I was reading a piece in The Star-Ledger this morning and came across a news piece written by a Washington Post reporter (http://tinyurl.com/washpost-avastin) about the FDA ending the use of Avastin to treat metastatic breast cancer. The reason that the FDA is pulling the drug (according to the above news piece) is “…that the drug was harming women more than it was helping them.” The remainder of the article discussed the price of the drug ($88,000/year/patient) and the outcry from patients and advocates for access to new treatments. It was stated that clinical trials failed to support the drug’s promise to treat breast cancer but at no point does the reporter tell readers the harmful side-effects that prompted the FDA to remove approval of the drug for breast cancer treatment. I think these two pieces of information are quite important to understand the FDA’s decision. However, the use of Avastin to treat colon, lung, kidney, and brain cancers is not in jeopardy.
So let’s start with how Avastin is supposed to work to treat cancers (I’ll post at the bottom of this page the links to where I obtained my information for anyone who wants to learn more). Avastin is also known as bevacizumab. It is an injectable cancer medication that works by blocking a protein that is important for the formation of blood vessels. This is a method for targeting solid tumors since the cells that are in the interior of the tumor need a supply of nutrients, which are brought in via new blood vessels. As tumors get larger, the cancer cells start expressing proteins that will induce cells of the body to generate new blood vessels. In 1971, Dr. Judah Folkman of Harvard Medical School first proposed that large tumors need these blood vessels to grow and metastasize, which he called angiogenesis. He also proposed that inhibiting angiogenesis may be one way to treat cancer – besides inhibiting cellular replication. His research and the work of others over the years led to the discovery of several proteins that cause angiogenesis. One of these proteins is VEGF (vascular endothelial growth factor) which is the target for the drug Avastin. Patients whose breast tumors express VEGF in high quantities have a poor prognosis, so VEGF should be a very good drug target. Avastin binds to all forms of VEGF in the blood which prevents VEGF from binding to its receptors and functioning to induce blood vessel formation. However, this drug has little effect on its own in treating breast cancer but does help to increase the efficacy of other drugs that inhibit cell growth such as paclitaxel. But more importantly, the combination only extended overall survival by less than one year! An increase of survival of less than one year does not seem like much of an improvement; and this would be especially true if there are any serious side effects associated with use of the drug.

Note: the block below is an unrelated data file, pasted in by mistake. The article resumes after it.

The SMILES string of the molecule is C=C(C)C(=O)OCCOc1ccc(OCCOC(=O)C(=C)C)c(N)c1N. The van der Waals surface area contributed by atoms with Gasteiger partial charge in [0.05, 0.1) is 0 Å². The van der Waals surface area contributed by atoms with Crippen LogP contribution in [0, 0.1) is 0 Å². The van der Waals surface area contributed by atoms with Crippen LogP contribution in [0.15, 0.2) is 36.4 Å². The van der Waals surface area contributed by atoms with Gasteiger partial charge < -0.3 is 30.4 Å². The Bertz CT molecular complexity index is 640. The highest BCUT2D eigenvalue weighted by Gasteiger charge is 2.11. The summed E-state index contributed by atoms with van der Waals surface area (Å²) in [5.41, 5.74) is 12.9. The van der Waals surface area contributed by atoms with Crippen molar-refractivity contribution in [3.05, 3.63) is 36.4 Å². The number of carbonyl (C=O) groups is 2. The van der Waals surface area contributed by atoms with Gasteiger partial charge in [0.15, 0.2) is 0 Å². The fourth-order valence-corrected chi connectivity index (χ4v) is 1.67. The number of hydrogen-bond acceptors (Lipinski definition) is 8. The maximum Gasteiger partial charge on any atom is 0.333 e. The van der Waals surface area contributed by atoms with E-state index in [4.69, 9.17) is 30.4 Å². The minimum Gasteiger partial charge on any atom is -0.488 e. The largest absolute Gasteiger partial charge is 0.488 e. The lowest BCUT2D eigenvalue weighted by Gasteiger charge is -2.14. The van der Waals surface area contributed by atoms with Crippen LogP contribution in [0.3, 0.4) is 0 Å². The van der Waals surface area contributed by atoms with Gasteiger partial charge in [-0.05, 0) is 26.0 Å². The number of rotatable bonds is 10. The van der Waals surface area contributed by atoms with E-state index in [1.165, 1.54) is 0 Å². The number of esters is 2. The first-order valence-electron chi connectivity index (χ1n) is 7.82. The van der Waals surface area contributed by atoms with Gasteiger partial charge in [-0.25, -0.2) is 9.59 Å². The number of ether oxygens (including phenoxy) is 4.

So what are the side effects, how often are they observed in patients, and how significant are these side effects? Side effects observed included kidney damage, development of holes in parts of the body (for example, nose, stomach, intestines), massive bleeding requiring blood transfusions, and various cardiovascular problems (for example, heart attack, stroke, clotting in arteries, chest pain, and reduced blood flow to the brain). These are pretty serious side-effects that can cause death or brain damage. The rate of severe or life-threatening side effects was 14-20% higher in patients who were on Avastin plus chemotherapy as compared to patients on chemotherapy alone. Additionally, there was an increase risk of treatment related deaths in patients receiving Avastin with chemotherapy as compared to chemotherapy alone.
So because there was very little benefit and significant risk to patients taking Avastin, the FDA rightly pulled the approval of using this drug to treat metastatic breast cancer. These results are also a good example of why accelerated approval of drugs is not necessarily a good thing. Accelerated approval allows earlier approval of drugs to treat serious diseases, and that fill an unmet medical need. Generally clinical trials results are based on clinical outcomes (ie. prolonged survival or years disease-free) and obtaining these types of results can take a very long time. Accelerated approval of drugs started when AIDS activists pushed to have anti-retroviral drugs approved at a faster rate for treating AIDS. At the time, there were no treatment options for HIV infected patients except to treat the opportunistic infections that these individuals would get due to their suppressed immune system. So we have the balance the good (getting new and better drugs to patients at a faster rate) and the bad (may not observe some of the severe side-effects or treatment-associated deaths during shortened clinical trials) when deciding whether accelerated approval of a drug should occur.
FDA site for post-market safety information for Avastin: http://www.fda.gov/Drugs/DrugSafety/PostmarketDrugSafetyInformationforPatientsandProviders/ucm193900.htm
Encyclopedia Britannica article on angiogenesis: http://www.britannica.com/nobelprize/article-224720
Paper by L.S. Rosen, H.L. Ashurst, and L. Chap discussing treatments for metastatic breast cancer: http://theoncologist.alphamedpress.org/content/15/3/216.long
Letter from the FDA regarding pulling Avastin: http://www.fda.gov/downloads/Drugs/DrugSafety/PostmarketDrugSafetyInformationforPatientsandProviders/UCM237286.pdf
Genentech’s (manufacturer of Avastin) website for Avastin: http://www.avastin.com/avastin/patient/gbm/sideeffects/index.html
Accelerated approval at the FDA: http://www.fda.gov/ForConsumers/ByAudience/ForPatientAdvocates/SpeedingAccesstoImportantNewTherapies/ucm128291.htm#accelerated